In a conference call with reporters, Kremlin spokesperson Dmitry Peskov provided details about what he described as an agreement struck with Yevgeny Prigozhin, the boss of the Wagner private military company, to halt a march of his forces toward Moscow.
"An agreement was reached on the return of PMC Wagner to their locations. Part of those who will wish to do so, will sign contracts with the Ministry of Defense — this concerns those who did not take part in the march, indeed, there were such formations which, from the very beginning, changed their minds and returned. They even requested to be escorted by the traffic police and other assistance in order to return to their permanent locations," he said.
Wagner fighters will not face legal action for taking part in the march, Peskov added, saying that the Kremlin has "always respected their heroic deeds" on the front lines in Ukraine.
Prighozhin has provided scant details about his agreement to about-face. Peskov said Belarusian President Alexander Lukashenko was able to draw on a personal relationship with Prigozhin to broker the deal.
"The fact is that Alexander Grigoryevich [Lukashenko] has known Prigozhin personally for a long time, for about 20 years," Peskov said. "And it was his personal proposal, which was agreed with Putin. We are grateful to the President of Belarus for these efforts."
Earlier this month, Prigozhin had refused to sign contracts with Russia’s Defense Ministry, rejecting an attempt to bring his force in line. The defense ministry said that “volunteer units” and private military groups would be required to sign a contract.
4:34 p.m. ET, June 24, 2023
Case against Prigozhin will be dropped and he will be sent to Belarus, Kremlin spokesperson says
From CNN's Anna Chernova
Criminal charges against Wagner boss Yevgeny Prigozhin will be dropped and he will be sent to neighboring Belarus, according to Kremlin spokesperson Dmitry Peskov.
"You will ask me what will happen to Prigozhin personally?" Peskov said in a conference call with reporters Saturday. "The criminal case will be dropped against him. He himself will go to Belarus."
Peskov's office later added in a text message to journalists that Prigozhin has a guarantee from Russian President Vladimir Putin to leave the country as part of the deal brokered to halt the march of Wagner forces toward Moscow.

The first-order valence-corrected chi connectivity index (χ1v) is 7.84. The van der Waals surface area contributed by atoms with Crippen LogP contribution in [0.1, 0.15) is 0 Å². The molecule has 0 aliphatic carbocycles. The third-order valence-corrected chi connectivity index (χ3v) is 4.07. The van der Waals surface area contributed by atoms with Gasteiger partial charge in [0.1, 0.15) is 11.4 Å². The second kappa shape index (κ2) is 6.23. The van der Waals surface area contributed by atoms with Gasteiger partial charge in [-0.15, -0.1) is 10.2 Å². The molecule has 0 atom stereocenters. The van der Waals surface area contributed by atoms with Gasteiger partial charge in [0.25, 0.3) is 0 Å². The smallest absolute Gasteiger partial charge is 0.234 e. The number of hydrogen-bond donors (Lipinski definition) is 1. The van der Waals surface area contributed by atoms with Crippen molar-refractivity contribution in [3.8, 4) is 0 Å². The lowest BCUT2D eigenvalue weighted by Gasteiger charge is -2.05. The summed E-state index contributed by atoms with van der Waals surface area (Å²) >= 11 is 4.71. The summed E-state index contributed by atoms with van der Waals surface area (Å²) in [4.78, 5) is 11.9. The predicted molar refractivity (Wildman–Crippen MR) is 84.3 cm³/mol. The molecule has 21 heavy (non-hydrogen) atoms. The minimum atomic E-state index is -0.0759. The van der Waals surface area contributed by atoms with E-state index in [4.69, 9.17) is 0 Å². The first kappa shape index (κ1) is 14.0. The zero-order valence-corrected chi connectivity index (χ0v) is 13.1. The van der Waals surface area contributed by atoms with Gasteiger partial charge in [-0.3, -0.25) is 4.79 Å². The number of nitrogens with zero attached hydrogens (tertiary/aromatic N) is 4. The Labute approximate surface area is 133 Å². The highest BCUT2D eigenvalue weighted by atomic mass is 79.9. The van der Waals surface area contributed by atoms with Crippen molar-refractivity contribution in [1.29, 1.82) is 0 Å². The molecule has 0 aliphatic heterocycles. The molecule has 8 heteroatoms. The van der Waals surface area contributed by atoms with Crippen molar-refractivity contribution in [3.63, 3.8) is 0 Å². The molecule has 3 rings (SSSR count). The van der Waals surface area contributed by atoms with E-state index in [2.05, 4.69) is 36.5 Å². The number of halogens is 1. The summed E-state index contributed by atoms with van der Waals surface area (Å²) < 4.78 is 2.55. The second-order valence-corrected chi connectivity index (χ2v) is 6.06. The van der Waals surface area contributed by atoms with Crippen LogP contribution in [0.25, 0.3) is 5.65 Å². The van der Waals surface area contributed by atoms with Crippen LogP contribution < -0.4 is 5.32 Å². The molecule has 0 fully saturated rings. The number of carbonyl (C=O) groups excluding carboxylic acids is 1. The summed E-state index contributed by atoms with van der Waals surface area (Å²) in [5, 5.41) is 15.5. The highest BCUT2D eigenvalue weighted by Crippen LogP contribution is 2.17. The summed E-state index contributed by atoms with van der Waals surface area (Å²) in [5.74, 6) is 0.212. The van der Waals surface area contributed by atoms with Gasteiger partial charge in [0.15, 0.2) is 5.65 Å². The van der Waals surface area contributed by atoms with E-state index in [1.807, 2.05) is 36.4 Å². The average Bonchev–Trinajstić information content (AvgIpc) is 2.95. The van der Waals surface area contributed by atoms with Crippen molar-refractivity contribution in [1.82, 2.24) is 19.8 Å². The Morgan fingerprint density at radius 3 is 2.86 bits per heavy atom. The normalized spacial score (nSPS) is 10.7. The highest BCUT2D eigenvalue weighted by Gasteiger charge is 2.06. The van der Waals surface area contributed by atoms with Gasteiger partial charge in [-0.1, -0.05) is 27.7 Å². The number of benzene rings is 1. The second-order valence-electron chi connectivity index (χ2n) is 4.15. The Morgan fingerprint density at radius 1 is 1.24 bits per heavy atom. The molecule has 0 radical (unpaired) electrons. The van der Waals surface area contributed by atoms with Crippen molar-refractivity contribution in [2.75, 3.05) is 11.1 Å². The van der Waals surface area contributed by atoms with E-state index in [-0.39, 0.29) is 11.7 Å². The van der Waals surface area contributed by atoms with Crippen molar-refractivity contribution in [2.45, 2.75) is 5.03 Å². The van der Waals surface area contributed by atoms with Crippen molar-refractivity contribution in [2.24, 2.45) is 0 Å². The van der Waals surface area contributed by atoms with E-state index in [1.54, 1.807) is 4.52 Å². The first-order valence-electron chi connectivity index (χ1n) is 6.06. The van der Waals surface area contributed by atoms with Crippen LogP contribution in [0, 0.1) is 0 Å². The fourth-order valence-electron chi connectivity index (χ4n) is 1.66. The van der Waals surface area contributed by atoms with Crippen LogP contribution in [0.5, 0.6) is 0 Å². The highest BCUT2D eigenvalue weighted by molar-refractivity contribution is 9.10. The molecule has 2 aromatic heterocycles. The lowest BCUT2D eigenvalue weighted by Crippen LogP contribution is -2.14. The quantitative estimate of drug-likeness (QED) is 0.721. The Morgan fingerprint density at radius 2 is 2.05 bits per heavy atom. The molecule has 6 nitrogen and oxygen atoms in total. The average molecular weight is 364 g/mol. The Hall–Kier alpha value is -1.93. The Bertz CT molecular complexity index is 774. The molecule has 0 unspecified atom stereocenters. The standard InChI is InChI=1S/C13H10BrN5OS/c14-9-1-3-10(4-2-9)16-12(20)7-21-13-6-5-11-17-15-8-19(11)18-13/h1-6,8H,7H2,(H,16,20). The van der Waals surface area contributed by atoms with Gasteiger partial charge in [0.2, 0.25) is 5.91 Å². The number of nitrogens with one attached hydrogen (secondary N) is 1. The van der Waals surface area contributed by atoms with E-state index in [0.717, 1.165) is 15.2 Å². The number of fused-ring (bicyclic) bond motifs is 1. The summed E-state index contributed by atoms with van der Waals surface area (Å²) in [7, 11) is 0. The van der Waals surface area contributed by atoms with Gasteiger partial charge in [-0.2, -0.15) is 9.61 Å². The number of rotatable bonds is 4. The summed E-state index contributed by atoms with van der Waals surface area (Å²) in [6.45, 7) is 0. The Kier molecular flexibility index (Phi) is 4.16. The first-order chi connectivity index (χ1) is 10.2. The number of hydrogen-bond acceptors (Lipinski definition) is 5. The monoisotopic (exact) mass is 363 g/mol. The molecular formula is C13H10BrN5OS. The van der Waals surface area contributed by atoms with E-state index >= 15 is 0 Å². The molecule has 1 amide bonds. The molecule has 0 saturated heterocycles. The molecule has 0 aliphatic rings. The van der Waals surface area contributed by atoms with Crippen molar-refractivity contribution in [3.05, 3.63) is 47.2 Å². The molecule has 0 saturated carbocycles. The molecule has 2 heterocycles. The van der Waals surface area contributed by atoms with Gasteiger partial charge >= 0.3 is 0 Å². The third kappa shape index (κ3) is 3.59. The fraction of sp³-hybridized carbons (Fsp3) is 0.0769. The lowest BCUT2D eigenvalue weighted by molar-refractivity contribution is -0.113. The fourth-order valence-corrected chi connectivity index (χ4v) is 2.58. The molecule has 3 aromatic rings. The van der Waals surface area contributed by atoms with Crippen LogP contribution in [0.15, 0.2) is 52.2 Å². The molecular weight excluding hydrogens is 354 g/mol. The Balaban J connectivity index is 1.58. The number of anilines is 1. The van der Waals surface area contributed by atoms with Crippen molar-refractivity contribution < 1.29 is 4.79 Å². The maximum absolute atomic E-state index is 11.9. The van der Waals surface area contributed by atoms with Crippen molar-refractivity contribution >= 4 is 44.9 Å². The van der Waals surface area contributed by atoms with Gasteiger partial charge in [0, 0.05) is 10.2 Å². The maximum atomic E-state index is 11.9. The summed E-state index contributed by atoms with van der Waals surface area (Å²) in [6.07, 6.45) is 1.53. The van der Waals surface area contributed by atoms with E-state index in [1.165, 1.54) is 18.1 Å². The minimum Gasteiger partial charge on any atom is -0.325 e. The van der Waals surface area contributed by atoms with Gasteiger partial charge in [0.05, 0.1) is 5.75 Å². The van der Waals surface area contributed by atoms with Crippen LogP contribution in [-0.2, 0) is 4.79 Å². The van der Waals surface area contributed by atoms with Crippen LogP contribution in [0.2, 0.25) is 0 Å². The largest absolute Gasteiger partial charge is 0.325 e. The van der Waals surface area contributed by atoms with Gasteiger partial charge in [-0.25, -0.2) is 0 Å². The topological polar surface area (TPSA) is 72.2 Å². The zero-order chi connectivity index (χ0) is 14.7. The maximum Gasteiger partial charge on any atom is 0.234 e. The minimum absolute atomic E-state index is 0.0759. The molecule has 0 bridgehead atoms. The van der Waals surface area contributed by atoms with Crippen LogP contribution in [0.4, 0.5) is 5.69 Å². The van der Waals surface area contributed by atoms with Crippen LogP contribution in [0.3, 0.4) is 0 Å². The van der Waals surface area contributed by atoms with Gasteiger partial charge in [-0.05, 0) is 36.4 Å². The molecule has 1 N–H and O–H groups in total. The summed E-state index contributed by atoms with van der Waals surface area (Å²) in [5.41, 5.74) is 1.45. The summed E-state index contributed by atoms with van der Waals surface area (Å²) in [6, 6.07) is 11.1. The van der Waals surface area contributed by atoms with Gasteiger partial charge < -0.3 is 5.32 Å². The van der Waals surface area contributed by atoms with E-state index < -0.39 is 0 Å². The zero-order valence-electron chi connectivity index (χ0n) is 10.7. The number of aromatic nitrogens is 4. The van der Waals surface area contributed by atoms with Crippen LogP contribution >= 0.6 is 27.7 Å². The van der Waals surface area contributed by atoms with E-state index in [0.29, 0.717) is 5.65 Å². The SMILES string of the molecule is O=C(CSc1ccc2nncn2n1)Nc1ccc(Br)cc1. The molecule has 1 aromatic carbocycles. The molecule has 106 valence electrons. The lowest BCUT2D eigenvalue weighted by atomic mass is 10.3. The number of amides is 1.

“If you ask what kind of guarantee there is that Prigozhin will be able to leave for Belarus, this is the word of the President of Russia," Peskov's office said. "The counter-terrorist operation regime will be lifted in the nearest future."
The announcement comes as the Belarusian government claimed President Alexander Lukashenko had reached a deal with the Wagner boss to halt the march of his forces on Moscow. Prigozhin said the move was in accordance with an unspecified plan and intended to avoid Russian bloodshed.
If you're just now reading in, here's what you should know:
How we got here: Prigozhin on Friday accused Russia’s military of attacking a Wagner camp and killing a “huge amount” of his men. He vowed to retaliate with force, insinuating that his forces would “destroy” any resistance, including roadblocks and aircraft.
By Saturday, Igor Artamonov, governor of the southwestern Russian region of Lipetsk, said Wagner equipment was moving across the region's territory. Russian military also carried out “combat measures” in the southern Russia city of Voronezh, the region's governor said, in light of Prigozhin's claim Saturday to have seized control of key military facilities in the Voronezh and Rostov regions.
Precautions taken: Artamonov said authorities in Lipetsk were "taking all necessary measures to ensure the safety of the population" as he implied that roads had been dug up by Wagner fighters. In Moscow, Mayor Sergei Sobyanin confirmed that a "counter-terrorist regime" was declared in the city and also declared Monday a "non-working day." Russian authorities earlier offered amnesty to Wagner mercenaries who agreed to lay down their arms, a lawmaker from the State Duma told Russian state media TASS on Saturday.
What others are saying: Former Russian President and Prime Minister Dmitry Medvedev, who currently serves as the deputy chairman of Russia’s Security Council, accused Wagner of a "staged coup d'état," Russian state media RIA Novosti reported on Saturday. Meanwhile, US President Joe Biden and allies reaffirmed their “unwavering support for Ukraine” in a call with leaders of France, Germany and the United Kingdom Saturday about the situation in Russia.
Since Prigozhin's announcement to stand down, Putin and Lukashenko had a phone call to discuss "the results of negotiations" with Prigozhin, according to the Belarusian presidential press service. Putin thanked Lukashenko, the press service said.
Ukraine's reaction: In his nightly address, Ukrainian President Volodymyr Zelensky claimed Putin is “very afraid,” saying that the Russian president is "probably hiding somewhere, not showing himself.”
What else is going on: Ukrainian forces launched simultaneous counteroffensives in multiple directions, according to Ukraine’s Deputy Defense Minister Hanna Maliar. She said that "there is progress in all directions" without giving any further detail.
Earlier Saturday, Ukraine claimed it had taken back territory in the east that was held by Russia since it annexed Crimea in 2014. Ukrainian forces claim to have taken the area prior to the apparent Wagner insurrection but only announced it Saturday. CNN cannot independently verify battlefield reports.